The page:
You might be better off implementing this yourself if you are looking for simple physics with no advanced features and existing tools are too hard to integrate in your game. Though for that you'll need at least some working knowledge about Newtonian mechanics (just translation, since you said you don't need rotation). Can you describe why someone standing on a frictionless slope will slowly slide down due to gravity?
For your first problem, if you want to prevent the player from sliding off a slope, you need to add friction. As I said, you would slide down a slope in real life if it were frictionless (think an icy slope). The most basic implementation is simply as follows (this is called static friction, there are other types of friction):
1. calculate the force the player exerts to move, call if F
2. calculate the force exerted by the player on the surface on which he is standing (gravity), call it N
3. if F > N * c, move the player, else, don't move the player, where c is some constant between 0 and 1 (called the friction coefficient)
This way, if a player simply stands on a slope, he won't move. And if he wants to move, he will be able to.
For your second problem, this isn't really a problem per se. If you walked straight off a slope in real life, you would fall and tumble as well. But what we do in real life is we follow the slope, that is, we incline ourselves so that we don't walk off the slope horizontally, but instead move diagonally along the slope. To do this, you can look at what the player is currently standing on, calculate the gradient at that position, and make the player move according to that gradient. This will make him "slide" down the slope nicely instead of moving in a staircase pattern.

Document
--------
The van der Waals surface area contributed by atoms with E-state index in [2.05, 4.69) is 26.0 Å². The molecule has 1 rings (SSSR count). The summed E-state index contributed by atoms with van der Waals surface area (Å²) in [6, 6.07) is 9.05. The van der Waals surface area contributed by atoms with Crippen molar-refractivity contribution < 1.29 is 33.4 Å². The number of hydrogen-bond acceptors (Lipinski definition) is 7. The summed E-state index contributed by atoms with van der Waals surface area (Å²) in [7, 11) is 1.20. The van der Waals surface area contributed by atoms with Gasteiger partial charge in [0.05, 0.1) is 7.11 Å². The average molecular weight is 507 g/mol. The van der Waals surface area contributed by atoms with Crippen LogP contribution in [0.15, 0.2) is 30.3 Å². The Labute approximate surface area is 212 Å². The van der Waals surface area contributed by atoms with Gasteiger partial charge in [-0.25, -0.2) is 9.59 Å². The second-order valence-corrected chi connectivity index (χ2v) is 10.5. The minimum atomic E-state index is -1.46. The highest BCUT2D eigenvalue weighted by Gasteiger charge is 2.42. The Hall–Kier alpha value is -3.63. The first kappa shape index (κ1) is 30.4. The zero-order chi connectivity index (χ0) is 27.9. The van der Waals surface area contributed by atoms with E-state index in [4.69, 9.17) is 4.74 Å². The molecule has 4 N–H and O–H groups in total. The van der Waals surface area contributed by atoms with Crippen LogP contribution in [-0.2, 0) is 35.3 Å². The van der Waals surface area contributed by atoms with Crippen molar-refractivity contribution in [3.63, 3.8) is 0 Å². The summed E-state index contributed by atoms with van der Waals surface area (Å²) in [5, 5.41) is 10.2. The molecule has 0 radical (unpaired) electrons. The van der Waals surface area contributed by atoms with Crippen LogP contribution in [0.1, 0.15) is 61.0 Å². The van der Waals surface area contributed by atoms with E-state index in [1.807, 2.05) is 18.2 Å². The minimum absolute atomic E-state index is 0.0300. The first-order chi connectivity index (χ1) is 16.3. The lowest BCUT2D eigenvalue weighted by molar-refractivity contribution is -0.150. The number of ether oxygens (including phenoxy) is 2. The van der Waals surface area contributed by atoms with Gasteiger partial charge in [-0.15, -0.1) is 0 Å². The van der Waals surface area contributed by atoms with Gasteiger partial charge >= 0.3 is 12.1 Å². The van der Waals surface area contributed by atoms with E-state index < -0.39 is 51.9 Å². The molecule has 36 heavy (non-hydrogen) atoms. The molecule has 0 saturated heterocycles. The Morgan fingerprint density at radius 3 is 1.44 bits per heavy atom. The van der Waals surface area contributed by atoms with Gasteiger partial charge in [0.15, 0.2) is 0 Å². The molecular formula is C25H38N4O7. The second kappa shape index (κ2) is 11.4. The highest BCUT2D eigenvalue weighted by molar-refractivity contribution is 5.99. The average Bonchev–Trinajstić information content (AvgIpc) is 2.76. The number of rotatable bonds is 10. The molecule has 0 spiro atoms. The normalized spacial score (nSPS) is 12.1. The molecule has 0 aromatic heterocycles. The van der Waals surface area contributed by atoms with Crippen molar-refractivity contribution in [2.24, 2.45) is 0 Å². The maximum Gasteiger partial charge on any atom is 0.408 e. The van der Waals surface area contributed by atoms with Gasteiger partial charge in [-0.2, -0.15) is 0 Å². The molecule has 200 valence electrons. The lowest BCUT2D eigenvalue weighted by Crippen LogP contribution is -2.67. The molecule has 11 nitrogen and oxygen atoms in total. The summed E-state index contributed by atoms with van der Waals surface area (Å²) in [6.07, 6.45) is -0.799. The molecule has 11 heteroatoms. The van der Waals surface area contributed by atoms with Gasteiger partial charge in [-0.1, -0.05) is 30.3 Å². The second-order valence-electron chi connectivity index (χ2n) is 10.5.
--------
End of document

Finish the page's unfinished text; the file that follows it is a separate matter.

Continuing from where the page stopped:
The slowsort algorithm is a perfect illustration of the multiply and surrender paradigm, which is perhaps the single most important paradigm in the development of reluctant algorithms. The basic multiply and surrender strategy consists in replacing the problem at hand by two or more subproblems, each slightly simpler than the original, and continue multiplying subproblems and subsubproblems recursively in this fashion as long as possible. At some point the subproblems will all become so simple that their solution can no longer be postponed, and we will have to surrender. Experience shows that, in most cases, by the time this point is reached the total work will be substantially higher than what could have been wasted by a more direct approach.
- Pessimal Algorithms and Simplexity Analysis